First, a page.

With MIT commencement last week and all the attention Matt Damon’s speech brought, it seemed like a good time to write up my review of GEEKS & GREEKS, written by Steve Altes and illustrated by Andy Fish, available on Amazon. And there is a giveaway going on now at Goodreads!
This was such a fun read. It shows a very different MIT experience than the one I remembered because I was not involved in the Greek system and hazing was frowned upon the years I was there. It was interesting to see a different era of MIT. A mostly male, even nerdier MIT (which surprised me-who knew it could get even geekier than what I experienced?).
Steve’s sense of humor is wonderful and I laughed out loud on multiple occasions (and not just at the geeky jokes!). I actually started laughing at his introduction, before I had even started the story.
I was pleasantly surprised by the romance. I loved all the nerdy flirting between the protagonist and the sperm donor receptionist (yes, you read that right). They had great chemistry and sweet moments that had me rooting for them.
When I was a student, there were fliers all around campus to donate sperm since MIT sperm is apparently in high demand. In the book, it was $150 per donation, but if I recall correctly, in 2004 it was more like $1000! I even knew an MIT graduate who donated multiple times and met the kids he fathered.
If there has to be hazing, then the die of doom is a clever way to do it. At MIT, we refer to everything by numbers—majors, buildings, courses (my brother once asked me if I was referred to by a number instead of my name… like a prisoner .. the answer is no). So the 12-sided dice was used to determine a major, which would then influence the method of hazing. For example, for mechanical engineering (course 2), they created a Rube-Goldberg machine that ended up splattering the hazee with raw eggs.
And the references. So many wonderful details that showed how much time Steve spent crafting this book for an MIT audience. It’s very obvious that he went there and painstaking wove in as many Easter eggs as he could.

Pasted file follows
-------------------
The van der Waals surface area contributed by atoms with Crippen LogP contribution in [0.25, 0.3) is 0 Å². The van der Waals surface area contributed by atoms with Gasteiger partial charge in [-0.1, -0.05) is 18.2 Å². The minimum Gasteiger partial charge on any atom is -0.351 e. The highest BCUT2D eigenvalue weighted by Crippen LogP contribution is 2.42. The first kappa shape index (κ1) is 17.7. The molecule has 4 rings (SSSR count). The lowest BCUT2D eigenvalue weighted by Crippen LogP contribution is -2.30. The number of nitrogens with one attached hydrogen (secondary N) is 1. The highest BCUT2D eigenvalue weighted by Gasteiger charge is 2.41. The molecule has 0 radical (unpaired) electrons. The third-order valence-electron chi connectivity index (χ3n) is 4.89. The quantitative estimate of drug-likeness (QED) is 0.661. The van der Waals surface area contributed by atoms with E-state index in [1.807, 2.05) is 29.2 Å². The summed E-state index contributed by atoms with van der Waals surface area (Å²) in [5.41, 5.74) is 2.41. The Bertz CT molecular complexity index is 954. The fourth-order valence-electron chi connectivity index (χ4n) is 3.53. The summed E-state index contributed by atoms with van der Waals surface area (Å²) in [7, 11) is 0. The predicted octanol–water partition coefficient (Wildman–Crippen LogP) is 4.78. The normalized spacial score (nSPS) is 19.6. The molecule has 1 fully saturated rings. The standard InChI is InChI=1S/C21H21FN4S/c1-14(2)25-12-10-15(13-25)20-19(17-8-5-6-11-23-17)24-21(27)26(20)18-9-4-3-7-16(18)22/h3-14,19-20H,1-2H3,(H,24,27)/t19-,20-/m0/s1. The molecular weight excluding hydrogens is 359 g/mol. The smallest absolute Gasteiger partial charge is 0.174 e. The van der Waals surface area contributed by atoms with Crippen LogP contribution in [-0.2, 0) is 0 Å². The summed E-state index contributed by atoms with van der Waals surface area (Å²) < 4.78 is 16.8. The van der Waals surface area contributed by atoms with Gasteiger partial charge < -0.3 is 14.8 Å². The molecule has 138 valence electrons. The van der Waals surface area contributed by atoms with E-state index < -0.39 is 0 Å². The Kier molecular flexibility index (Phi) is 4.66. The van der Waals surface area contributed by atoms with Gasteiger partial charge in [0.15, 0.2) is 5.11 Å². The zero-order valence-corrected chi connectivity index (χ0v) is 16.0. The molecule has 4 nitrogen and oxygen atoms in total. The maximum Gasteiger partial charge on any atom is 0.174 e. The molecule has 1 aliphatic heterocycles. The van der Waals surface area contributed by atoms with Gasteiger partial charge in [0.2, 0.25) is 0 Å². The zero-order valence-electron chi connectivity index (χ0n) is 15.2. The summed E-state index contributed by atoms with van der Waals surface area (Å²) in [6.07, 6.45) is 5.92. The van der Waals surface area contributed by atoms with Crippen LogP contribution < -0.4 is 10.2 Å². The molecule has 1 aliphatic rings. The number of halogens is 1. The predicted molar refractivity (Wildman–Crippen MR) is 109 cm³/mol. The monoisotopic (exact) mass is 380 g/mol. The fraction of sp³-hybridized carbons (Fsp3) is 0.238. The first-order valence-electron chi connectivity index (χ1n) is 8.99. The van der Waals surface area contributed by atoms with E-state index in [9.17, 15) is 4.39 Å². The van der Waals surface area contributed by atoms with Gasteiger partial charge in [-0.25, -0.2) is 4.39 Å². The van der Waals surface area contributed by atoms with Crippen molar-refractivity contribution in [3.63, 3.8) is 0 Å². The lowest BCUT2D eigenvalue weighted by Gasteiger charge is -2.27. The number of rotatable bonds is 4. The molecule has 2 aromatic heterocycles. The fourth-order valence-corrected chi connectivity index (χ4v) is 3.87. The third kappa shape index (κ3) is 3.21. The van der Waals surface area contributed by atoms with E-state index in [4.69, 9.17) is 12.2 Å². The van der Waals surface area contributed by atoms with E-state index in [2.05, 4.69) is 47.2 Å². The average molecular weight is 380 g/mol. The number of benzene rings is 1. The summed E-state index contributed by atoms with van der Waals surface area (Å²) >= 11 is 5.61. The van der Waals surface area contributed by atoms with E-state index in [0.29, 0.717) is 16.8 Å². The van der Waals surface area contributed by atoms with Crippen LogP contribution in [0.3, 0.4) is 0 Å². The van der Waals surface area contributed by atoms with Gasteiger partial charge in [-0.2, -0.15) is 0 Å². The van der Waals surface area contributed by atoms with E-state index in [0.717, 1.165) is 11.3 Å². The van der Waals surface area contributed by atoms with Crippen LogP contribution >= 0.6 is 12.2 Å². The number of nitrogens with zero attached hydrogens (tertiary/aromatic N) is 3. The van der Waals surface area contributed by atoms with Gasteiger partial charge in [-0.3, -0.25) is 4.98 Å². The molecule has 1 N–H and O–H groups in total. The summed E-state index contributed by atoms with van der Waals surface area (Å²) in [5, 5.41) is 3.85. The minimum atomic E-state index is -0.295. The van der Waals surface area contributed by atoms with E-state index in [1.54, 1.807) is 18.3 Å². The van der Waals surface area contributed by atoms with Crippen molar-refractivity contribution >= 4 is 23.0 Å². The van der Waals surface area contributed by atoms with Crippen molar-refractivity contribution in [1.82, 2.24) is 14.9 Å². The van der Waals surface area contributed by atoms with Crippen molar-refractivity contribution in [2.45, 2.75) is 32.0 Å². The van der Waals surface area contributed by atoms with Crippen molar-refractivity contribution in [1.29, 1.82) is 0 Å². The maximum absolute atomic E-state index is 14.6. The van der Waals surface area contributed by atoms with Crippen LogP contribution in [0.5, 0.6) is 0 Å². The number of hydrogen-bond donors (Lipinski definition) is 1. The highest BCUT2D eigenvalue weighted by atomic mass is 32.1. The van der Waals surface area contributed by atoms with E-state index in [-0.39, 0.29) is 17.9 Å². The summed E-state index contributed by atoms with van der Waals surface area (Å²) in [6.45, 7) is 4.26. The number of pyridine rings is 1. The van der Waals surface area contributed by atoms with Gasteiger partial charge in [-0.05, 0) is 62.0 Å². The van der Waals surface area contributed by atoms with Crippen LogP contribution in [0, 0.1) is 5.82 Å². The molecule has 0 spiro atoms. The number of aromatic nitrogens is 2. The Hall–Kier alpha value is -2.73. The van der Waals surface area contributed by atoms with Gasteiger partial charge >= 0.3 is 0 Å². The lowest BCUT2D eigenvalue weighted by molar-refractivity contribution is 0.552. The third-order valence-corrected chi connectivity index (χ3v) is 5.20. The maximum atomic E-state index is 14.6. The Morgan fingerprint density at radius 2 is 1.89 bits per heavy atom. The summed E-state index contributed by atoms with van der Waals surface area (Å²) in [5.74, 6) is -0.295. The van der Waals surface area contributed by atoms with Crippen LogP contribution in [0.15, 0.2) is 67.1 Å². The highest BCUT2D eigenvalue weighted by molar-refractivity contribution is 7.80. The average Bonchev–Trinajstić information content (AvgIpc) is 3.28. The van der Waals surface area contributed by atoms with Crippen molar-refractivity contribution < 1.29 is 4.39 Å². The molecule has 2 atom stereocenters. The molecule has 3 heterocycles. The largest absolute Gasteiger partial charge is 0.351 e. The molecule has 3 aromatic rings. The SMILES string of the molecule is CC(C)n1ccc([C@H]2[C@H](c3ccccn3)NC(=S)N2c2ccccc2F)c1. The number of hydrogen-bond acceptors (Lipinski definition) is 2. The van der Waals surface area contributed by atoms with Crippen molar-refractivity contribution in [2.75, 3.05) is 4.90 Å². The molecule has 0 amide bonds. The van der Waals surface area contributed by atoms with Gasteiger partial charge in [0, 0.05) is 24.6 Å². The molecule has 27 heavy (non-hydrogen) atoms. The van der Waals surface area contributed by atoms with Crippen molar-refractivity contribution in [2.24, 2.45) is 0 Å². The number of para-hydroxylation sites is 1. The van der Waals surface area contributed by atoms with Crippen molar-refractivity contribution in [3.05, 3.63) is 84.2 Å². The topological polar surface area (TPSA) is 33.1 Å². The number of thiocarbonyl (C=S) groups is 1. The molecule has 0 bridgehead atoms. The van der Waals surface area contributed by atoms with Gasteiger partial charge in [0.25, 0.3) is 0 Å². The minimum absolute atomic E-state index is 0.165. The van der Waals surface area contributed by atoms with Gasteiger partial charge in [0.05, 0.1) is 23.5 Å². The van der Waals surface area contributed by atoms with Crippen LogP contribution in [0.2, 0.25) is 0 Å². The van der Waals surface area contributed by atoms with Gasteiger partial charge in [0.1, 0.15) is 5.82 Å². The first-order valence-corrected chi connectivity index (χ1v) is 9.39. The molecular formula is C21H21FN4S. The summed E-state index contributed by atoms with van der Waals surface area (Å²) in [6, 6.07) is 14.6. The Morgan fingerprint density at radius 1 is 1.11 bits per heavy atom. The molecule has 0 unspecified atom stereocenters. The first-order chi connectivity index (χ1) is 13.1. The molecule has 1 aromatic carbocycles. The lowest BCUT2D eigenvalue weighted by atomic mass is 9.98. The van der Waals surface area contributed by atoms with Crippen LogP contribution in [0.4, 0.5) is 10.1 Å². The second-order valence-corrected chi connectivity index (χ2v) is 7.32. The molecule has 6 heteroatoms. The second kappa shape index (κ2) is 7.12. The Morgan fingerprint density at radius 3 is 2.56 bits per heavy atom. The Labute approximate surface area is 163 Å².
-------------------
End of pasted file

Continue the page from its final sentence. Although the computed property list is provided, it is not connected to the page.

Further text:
I loved that so much of this was based in truth, and Steve did a fabulous job outlining what was real and what was fiction. I went to great lengths to keep MIT references in my own novel accurate so I appreciate just how challenging that is. Hopefully other MIT readers will notice Steve’s attention to detail and enjoy the story that much more. Steve also did a fabulous job deciding what to tweak for the sake of plot and continuity.
I also loved the notes from Steve before and after the actual book, and I felt like they helped to give the reader a full sense of the MIT culture.
Some of my favorite references:
Smoot! I LOVED that he wrote a blurb for the book! Oliver Smoot was a brother at LCA, and one drunken night the brothers measured the Harvard Bridge in “Smoots,” using Oliver Smoot as the unit of measure. 364.4 smoots + 1 ear. He recently was in a parade and was presented with a smoot stick, an official unit of measure! Even after all these years, Smoot is still a big deal!
All the hacks! The details provided for the police-car-on-the-dome hack (probably MIT’s most famous one) as well as the pranks on Harvard really brought me back. I remember learning about these walking through the Infinite and reading the little blurbs on the walls.
The liquid nitrogen rat prank. This embodied the MIT spirit so well and even though it was disgusting and horrifying, liquid nitrogen just screams MIT. During orientation, there was liquid nitrogen ice cream all over campus.
I feel honored to have been able to spend time reminiscing in Steve’s labor of love. The plot was well done, the MIT culture amazingly portrayed, and it will be enjoyable to both MIT alums and non-MIT affiliated readers alike! If you’ve ever been curious about what goes on beneath MIT’s famous domes (and on-top of them!), this is a must-read! It offers a rare glimpse into what life was really like, and as Steve outlines in his introduction, there are unfortunately very few books about MIT written by MIT folks. It makes sense since the only people weird enough to go to a math, science, and engineering school only to become a writer is…well, me and Steve apparently.